Intel SGX hardware release enclaves


This is a step-by-step guide on how to use Asylo to produce and launch a release enclave for the Intel SGX hardware backend. A release enclave may be run in release mode, which disables inspection of the enclave’s memory (e.g., by a debugger) at a hardware level. Note that launching an SGX hardware enclave requires that the user possesses an Intel-whitelisted enclave-signing key1.

This guide is suitable for users of the Asylo Docker image, as well as users that followed the manual installation instructions for Asylo and its dependencies.


Asylo provides utilities that make development and deployment of debug enclaves simple. The process of building and signing a release enclave is more involved since signing keys are typically stored in an isolated, offline signing facility that is inaccessible from standard development flows2. For this reason, the process of building the enclave, signing the enclave, and combining the enclave with the signature are broken into separate steps.

The high-level steps of this process are:

  1. Build the enclave for release and prepare data for signing.

  2. Sign the enclave material with an Intel-whitelisted enclave-signing key.

  3. Incorporate signed material into the enclave binary.

Step 0: Setup

WORKSPACE configuration

Add the following to your project’s WORKSPACE file to import Asylo and enable Asylo’s Bazel extensions to the Intel SGX SDK:

    name = "com_google_asylo",
    urls = ["<version>.tar.gz"],
    strip_prefix = "asylo-<version>",
    sha256 = "<insert hash here>",

load("@com_google_asylo//asylo/bazel:sgx_deps.bzl", "sgx_deps")

Note: SGX hardware support is available in Asylo since v0.3.0.

Asylo Docker image users only

Set up up an environment variable that points to the root of your project’s source tree. This must be a Bazel workspace.

# Set this to your project's source tree.

Step 1: Define the enclave and release configuration

Define the enclave in your BUILD file using the sgx_enclave rule.

load("@linux_sgx//:sgx_sdk.bzl", "sgx_enclave")

  name = "",
  config = ":release_config",

The sgx_enclave macro produces two targets:

  •, which is a cc_binary library object built with the Asylo toolchain. This binary will be used to produce the signed release enclave.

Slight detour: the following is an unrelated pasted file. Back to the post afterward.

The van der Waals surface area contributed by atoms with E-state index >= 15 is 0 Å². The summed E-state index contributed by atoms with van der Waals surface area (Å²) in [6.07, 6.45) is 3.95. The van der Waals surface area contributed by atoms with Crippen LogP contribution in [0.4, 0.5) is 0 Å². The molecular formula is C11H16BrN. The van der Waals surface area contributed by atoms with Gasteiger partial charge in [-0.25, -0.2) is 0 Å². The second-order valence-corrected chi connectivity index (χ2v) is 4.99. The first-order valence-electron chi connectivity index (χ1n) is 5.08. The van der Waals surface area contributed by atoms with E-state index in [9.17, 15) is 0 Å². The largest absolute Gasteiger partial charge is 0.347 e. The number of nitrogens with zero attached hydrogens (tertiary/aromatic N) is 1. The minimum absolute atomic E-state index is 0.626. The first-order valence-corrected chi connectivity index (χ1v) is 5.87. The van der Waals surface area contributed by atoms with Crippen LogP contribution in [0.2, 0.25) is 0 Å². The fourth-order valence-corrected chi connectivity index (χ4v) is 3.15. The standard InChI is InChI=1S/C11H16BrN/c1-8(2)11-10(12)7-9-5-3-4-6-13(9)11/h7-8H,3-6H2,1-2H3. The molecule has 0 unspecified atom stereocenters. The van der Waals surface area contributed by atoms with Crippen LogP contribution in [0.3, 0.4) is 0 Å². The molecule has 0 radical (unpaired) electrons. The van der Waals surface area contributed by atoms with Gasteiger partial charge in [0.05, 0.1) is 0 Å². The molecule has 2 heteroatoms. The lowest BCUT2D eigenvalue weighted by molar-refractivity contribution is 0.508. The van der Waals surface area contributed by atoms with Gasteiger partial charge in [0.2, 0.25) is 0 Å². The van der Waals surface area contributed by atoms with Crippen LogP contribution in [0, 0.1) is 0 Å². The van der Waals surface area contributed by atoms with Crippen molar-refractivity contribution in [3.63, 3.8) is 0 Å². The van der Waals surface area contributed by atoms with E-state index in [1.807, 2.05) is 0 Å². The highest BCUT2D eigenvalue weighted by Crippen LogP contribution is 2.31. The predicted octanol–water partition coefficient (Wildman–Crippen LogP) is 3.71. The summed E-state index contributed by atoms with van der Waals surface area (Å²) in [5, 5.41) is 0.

•, which is the binary signed using Intel’s enclave signing tool with a debug-only RSA key that is distributed with the Asylo codebase3.

The sgx_enclave macro takes an optional configuration in the config parameter, which, by default, sets the enclave metadata to allow running the enclave in debug mode (i.e. disable_debug = false). A custom configuration can be defined with the sgx_enclave_configuration rule, a Bazel wrapper around the Enclave Configuration File detailed in Intel’s developer reference materials. Below is a sample configuration that disallows running an enclave in debug mode:

load("@linux_sgx//:sgx_sdk.bzl", "sgx_enclave_configuration")

  name = "release_config",
  disable_debug = "1",
  prodid = "0",
  isvsvn = "0"

Refer to Intel’s developer guide for information on the ISVPRODID and ISVSVN values, which are denoted by the prodid and isvsvn parameters respectively in the configuration above.

Step 2: Build the unsigned enclave using the Asylo toolchain

As described above, the binary produced by the sgx_enclave rule is signed with a debug RSA key, and is not suitable for running in release mode. The next step to producing a hardware enclave that runs in release mode is to build an unsigned version of the enclave binary, and an associated release config.

The following commands illustrate how to build an enclave (in this case //package/ and extract signing material. The enclave build command can be invoked with any additional desired flags (e.g., -c opt for optimization). Your project’s .bazelrc is required to contain the Asylo config aliases from Asylo’s .bazelrc.

# Prepare a temporary workspace.
RELEASE_DIR="$(mktemp --directory --tmpdir=/tmp)"

# Choose one of the following:
# [A] For users of Asylo Docker image.
DOCKER="docker run --rm \
  -v bazel-cache:/root/.cache/bazel \
  -v "${MY_PROJECT}":/opt/my-project \
  -v "${RELEASE_DIR}":"${RELEASE_DIR}" \